What are Your Plans to Retire Early?
”Retire” hacks written by Frankie Calkins
If you want to retire early, you have to begin with the basics: being smart and frugal with your money — especially on the big categories that matter most.
You probably know most people (maybe including yourself) spend too much money on the 5 things I’m going to cover today. But I’m here to offer creative ideas or solutions to help you bring these common costs down or eliminate them completely.
Because a dollar saved is a dollar earned and a dollar earned and invested is lots of dollars, maybe.
And no, I’m not coming after your lattes.
Here are the 5 things you need to stop buying if you want to retire early:
- Pokemon Cards
- Birkin Bags
- A Hollywood personal trainer
- Mr. Beast Burgers
Let’s start with Bitcoin. Totally kidding of course…
Now that I have your attention, I’m going to tackle a much less sexy list but remember, it’s the saving money part that’s sexy.
Let’s start with a biggie. Stop buying…
1. Too Much House
A big mistake many people make is buying too much house, tying up a huge portion of their net worth and monthly cash flow.
According to Investopedia, the average single-family house has grown nearly three times in terms of square-footage from 983 in 1950 to 2,623 in 2018.
Spending beyond your needs or means can lead to becoming “house poor,” meaning you’re paying too much for your house and don’t have enough liquidity to pay other bills or save sufficiently to retire.
Counting on a home as an investment is risky. You should always diversify and not rely on real estate as the bulk of your net worth. After all, you can’t retire on home equity alone.
In an article titled “Here’s how much space we waste in our big American homes…”, Marketwatch highlighted how much house goes wasted according to a research study by UCLA. They summarized it in this chart:
Renters can rent too much house as well. Here are some quick tips for saving money as a renter:
- Always negotiate when your lease is up for renewal.
- See if you can lock in a better rate by committing to a 2-year lease.
- If you live alone and have an extra room, consider a roommate.
- Look for a new place between November and February when you’ll have less competition.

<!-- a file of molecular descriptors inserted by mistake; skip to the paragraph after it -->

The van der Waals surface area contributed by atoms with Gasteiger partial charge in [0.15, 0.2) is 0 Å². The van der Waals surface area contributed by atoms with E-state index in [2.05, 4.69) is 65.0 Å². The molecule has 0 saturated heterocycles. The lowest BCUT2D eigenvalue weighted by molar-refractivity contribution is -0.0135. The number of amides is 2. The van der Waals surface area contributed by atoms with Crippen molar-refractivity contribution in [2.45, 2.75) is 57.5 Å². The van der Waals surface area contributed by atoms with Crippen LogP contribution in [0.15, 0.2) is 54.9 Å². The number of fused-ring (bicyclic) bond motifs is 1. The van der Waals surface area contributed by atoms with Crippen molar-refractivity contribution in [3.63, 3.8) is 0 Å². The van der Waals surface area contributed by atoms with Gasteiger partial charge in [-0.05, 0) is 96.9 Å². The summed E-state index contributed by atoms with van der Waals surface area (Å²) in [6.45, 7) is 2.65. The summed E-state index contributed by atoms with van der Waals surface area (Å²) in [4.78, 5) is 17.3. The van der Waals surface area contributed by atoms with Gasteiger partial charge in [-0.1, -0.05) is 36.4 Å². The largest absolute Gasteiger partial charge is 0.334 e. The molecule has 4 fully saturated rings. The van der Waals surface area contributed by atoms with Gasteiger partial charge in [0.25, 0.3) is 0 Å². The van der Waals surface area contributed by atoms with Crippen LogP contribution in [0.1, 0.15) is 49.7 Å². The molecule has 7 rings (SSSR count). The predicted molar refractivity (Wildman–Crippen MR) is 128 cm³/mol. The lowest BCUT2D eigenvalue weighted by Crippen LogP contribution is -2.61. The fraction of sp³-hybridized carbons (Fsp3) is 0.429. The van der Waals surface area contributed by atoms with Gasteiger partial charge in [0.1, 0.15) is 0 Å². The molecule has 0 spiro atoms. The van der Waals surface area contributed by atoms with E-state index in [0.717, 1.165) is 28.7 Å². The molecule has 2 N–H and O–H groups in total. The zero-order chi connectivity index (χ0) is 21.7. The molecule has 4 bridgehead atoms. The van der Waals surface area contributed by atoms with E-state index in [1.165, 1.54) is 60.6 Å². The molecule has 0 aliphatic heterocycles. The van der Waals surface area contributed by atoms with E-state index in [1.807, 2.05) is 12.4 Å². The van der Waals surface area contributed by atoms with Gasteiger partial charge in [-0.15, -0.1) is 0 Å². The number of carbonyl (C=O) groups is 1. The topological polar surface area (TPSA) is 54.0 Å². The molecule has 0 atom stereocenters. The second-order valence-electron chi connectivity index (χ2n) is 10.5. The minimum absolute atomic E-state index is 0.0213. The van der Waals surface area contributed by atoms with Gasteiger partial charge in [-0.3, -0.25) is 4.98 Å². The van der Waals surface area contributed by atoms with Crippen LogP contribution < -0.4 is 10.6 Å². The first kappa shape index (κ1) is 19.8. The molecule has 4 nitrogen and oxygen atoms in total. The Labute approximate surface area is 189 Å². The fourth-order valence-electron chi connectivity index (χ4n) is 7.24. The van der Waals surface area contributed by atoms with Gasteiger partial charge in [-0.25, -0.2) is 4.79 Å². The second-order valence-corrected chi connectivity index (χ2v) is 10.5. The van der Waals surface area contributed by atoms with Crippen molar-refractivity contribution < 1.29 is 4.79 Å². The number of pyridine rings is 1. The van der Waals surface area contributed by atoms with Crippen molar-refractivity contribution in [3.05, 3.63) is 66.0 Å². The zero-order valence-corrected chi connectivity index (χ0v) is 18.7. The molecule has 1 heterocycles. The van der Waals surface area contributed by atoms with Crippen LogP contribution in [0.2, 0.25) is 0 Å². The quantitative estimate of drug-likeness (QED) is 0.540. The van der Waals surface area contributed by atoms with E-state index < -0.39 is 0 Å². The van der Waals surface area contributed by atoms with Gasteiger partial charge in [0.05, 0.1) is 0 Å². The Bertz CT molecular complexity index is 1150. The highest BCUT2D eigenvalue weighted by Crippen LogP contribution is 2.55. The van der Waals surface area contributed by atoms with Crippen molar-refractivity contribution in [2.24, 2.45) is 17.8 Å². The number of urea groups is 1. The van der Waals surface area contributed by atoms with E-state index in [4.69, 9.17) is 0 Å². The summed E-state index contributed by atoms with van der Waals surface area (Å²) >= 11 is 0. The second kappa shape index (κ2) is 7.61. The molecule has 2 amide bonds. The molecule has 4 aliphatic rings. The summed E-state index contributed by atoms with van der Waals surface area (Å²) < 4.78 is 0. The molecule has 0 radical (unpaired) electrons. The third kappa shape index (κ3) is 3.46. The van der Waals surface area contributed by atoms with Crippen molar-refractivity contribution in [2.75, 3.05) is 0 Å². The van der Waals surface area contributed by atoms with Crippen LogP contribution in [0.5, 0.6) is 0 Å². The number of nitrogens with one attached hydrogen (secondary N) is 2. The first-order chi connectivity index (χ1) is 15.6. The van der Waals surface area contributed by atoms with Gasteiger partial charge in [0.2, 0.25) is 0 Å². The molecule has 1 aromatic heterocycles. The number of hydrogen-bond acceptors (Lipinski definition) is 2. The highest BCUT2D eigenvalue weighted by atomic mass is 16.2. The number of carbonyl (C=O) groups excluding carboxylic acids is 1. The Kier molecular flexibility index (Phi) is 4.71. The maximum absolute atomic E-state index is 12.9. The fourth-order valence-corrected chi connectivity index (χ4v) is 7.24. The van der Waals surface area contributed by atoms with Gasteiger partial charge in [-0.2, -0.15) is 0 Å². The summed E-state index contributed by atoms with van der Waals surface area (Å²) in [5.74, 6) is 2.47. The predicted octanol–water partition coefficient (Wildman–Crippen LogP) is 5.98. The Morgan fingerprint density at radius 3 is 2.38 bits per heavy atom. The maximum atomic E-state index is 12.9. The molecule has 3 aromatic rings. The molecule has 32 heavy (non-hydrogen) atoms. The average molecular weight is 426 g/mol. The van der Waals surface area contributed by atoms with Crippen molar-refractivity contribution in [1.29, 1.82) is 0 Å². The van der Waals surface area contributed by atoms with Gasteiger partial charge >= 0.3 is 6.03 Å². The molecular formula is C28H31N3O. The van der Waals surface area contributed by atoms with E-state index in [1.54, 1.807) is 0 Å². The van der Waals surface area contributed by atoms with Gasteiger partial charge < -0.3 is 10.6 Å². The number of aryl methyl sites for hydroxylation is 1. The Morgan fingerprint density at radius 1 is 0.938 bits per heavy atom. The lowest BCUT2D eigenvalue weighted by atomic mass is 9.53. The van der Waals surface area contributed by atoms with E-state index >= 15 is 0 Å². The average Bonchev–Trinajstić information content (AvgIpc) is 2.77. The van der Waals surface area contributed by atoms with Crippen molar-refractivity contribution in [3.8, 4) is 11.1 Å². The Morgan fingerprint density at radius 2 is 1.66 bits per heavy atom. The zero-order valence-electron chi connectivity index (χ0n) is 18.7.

- Search for photoless rentals on Craigslist. You might score a great place with no competition because of an incomplete ad others will ignore.
2. Eating Out
Let me get this out of the way, if you want to retire early: Stop going out to brunch.
I have a few spending pet peeves and this one peeves me. Breakfast is the most inexpensive meal of the day. Make some damn eggs and toast. Make bacon if you’re feeling extra. Call a friend while you eat your cereal if brunch was “for the social aspect”.
Do anything but going out to brunch and ordering bottomless mimosas, please.
Cook at home.
But don’t just cook each meal at home (that can get expensive if you’re following full recipes and don’t have a stocked pantry). Seek out meals and portion sizes where you KNOW you’ll have leftovers. Then use those leftovers for future lunches and even dinner.
Plan and prep and NEVER go into the grocery store on an empty stomach.
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Another tip is to document what you make you have a handful of great ideas available to you that you can remake when planning your next grocery run.
I recommend the app Kitchen Stories. Specifically, I love the recipes that call for just 5 ingredients.
If nothing else, set a maximum limit on eating out each month. For me, it’s 2. That way you don’t feel a huge amount of guilt when you do go out.
3. Streaming Services
Do you remember the beginning of quarantine when you found yourself doing a puzzle on a Spring Sunday morning, reading for the first time in a month, and replaying old board games you already own?